I love to bake. Well, that’s an understatement. I’m addicted to baking, I should say. But the problem is my stand-mixer has no place on the kitchen counter and therefore is kept inside its packaging, even now. Everytime I bake, I need to take it out of the package, use, dry each part and keep it back. It kinda is a hectic job especially for me who hates too much work. And as to why there’s no place in my kitchen….well let’s just blame it on my husband.
He took up this apartment when I wasn’t here and the last place he thought I would be worried about in our apartment would be… the kitchen. Actually I can’t blame him either. Before moving in here about 2 years back, I just cooked to survive. I didn’t like cooking/baking at all. So I guess I’m to be blamed that I changed in the past 2 years and that I over-estimated him. :-P. While he was house hunting, I gave him a list of things that needed to be checked or crossed – good ventilation, loads of natural light coming into the apartment, open view of the horizon (it now faces the Arabian sea :-)) and not a view of another building or another person’s apartment (I’m kind of claustrophobic), good maintenance, new apartment, car parking allotment, easy for friends to get home…and loads more. But yes, I never said… “BIG KITCHEN”, because I thought he knew that though I didn’t cook much (then), I always had it in me to amass kitchen baking and cooking equipments, and needed space for all of them. But naa…! So though I got everything I wanted as per what I mentioned in the list, I got it at a price of a small kitchen. Therefore, I’ve just enough space on my counter to keep my kettle, microwave and my blender/grinder… I don’t have space for my multi-purpose food processor or my stand mixer. 😦 Yea, that’s sad I know!
And ever since, I’m always on the look out for recipes that lets me enjoy baking but without the headache of pulling out my stand-mixer. And that’s when on a cookery show on TV a couple of months back I saw this Nankatai recipe. Being born and brought up in the Middle East, I hadn’t heard of Nankatai at all, forget tasting one, so didn’t have the slightest idea of what it was or how it was supposed to taste. But I totally loved its simplicity and therefore jotted it down. Ever since then, tt stared at me almost everyday, when I added more recipes to the book but I was always skeptical. I didn’t know whether we would like it, and i didn’t want to waste flour and butter and stuff.
Finally a few days back, I mustered up the courage and thought it was about time I give it a try. I did some research online too and read many recipes online for Nankatai – some asked for pistachio, some cardamom, some added chickpea flour, some put in almonds…and so on. But since this was my first time I was baking these cookies, I wanted to make it simple. Therefore got an idea from the TV show and online recipes and did my own stuff. I still don’t know whether what I baked is what a traditional Nankatai should taste like…but my husband claims it’s the same and from the pictures on the net, I can say I’m not too far off from the original. To make it more appealing to my son, I added some chocolate chip cookies too. 🙂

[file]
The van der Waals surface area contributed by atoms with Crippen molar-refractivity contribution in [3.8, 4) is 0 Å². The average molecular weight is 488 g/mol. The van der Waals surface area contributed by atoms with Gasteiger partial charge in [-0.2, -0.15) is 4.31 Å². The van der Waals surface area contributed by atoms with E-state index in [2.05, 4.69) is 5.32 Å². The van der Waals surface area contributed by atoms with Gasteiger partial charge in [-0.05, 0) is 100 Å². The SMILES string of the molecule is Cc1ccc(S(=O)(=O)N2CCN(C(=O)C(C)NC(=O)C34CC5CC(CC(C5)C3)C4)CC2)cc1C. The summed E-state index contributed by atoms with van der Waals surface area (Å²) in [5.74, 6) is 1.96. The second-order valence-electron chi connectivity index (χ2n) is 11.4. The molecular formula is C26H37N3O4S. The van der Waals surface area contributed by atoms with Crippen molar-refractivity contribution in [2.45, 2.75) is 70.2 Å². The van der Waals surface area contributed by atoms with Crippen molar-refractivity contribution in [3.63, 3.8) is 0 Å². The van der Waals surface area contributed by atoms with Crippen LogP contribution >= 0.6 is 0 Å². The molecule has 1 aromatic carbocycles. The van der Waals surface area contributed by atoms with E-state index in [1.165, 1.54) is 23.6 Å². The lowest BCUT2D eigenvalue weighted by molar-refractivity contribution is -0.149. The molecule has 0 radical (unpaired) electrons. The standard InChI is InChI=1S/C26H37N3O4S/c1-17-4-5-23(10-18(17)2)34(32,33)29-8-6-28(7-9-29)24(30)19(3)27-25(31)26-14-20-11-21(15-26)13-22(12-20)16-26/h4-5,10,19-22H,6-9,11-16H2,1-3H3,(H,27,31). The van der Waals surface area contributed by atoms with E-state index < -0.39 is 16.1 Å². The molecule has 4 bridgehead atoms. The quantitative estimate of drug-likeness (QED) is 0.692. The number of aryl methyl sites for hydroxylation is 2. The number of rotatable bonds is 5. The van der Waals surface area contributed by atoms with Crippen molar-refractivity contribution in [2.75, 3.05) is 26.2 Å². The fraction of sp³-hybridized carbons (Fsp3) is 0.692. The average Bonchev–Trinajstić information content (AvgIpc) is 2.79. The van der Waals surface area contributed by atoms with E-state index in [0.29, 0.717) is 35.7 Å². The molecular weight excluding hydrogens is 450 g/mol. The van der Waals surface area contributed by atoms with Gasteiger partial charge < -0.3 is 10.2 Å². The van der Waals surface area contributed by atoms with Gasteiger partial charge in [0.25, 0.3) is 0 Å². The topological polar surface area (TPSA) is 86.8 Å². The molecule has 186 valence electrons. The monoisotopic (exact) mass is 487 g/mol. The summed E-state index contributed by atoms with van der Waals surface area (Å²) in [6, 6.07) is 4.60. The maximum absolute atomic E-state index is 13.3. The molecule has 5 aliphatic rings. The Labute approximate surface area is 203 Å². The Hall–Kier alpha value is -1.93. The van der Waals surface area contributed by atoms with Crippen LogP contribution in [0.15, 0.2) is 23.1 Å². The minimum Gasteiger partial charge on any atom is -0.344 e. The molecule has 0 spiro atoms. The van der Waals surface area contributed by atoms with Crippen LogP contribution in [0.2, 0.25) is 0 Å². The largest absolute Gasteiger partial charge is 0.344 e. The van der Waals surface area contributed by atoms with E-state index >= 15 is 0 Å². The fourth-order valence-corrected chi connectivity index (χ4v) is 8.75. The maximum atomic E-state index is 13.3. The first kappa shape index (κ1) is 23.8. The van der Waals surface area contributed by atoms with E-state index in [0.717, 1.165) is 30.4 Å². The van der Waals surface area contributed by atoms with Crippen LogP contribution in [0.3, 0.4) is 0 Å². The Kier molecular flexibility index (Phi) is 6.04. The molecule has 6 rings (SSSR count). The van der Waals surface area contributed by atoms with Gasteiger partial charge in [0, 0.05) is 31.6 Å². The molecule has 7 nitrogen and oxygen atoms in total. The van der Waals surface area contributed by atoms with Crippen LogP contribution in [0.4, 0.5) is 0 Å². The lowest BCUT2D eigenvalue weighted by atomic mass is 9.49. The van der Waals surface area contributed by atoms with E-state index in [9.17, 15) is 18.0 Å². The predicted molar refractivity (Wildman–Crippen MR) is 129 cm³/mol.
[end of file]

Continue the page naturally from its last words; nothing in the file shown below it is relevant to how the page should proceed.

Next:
And guess what…While the cookies were still baking in the oven, my husband returned home from work, and he said…. “wow the house smells nice. But this smell….this aroma reminds me of something I used to eat as a kid”. He wasn’t able to place a finger on what it reminded him of. He asked me what I was baking and though I said Nankatai.,,it still didn’t ring a bell. But later, when I took it out of the oven and he took a bite off these fresh cookies….he knew exactly what they were! These were the exact cookies the bakery-waala (bakery man), near his place used to bake fresh every evening. And my husband would eat it so often when he went to buy bread and rusks, after school. Yep! :)He didn’t know it’s called Nankatai because all along he only pointed at the cookies and said he wanted some of those too to be packed with the bread. 🙂 Can you imagine that?? Well, that was such a good surprise for both of us. I was excited that I was able to pull off a traditional Indian cookie, and glad I could bring back old sweet memories for him.
NANKATAI (makes about 25 cookies)
- All purpose flour – 200 grams
- Unsalted butter (at room temperature) – 125 grams
- Castor Sugar – 90 grams (or you could use freshly powdered sugar too)
- Cardamom powder – a pinch
- Chocolate chips – as needed
Pre-heat the oven to 180°C. Line a baking tray or cookie sheet with parchment paper.
Mix flour, butter, sugar and cardamom powder together and slightly knead the dough. Try to make small balls of the dough. If the balls are not forming and just breaking off, then add a little more butter to the whole mixture and try again.
To each ball, add 2-3 chocolate chips, roll it again and slightly flatten the ball. You could even add the chocolate chips at the initial stage to the flour, along with sugar and cardamom. And then knead it into balls. But I prefer adding the chocolate chip to each ball while rolling, because it lets me ensure that only 2-3 pieces of chocolate goes into each cookie and therefore it’s not too sweet or chocolatey.
Place them on the baking tray with 1-2 inch gap between them because the cookies will expand as they bake.
Bake for 30-35 minutes or till the bottom of the cookies are slightly browned.
When it comes out of the oven, it will be still soft. So let it cool on a wire-rack for 5 – 10 minutes and it will harden and be nice and crunchy.
Serve with hot chai or coffee.
- If stored in an air-tight container, it will last for about a month.
- You can replace chocolate chips with pistachios, almonds, cashews or have it plain.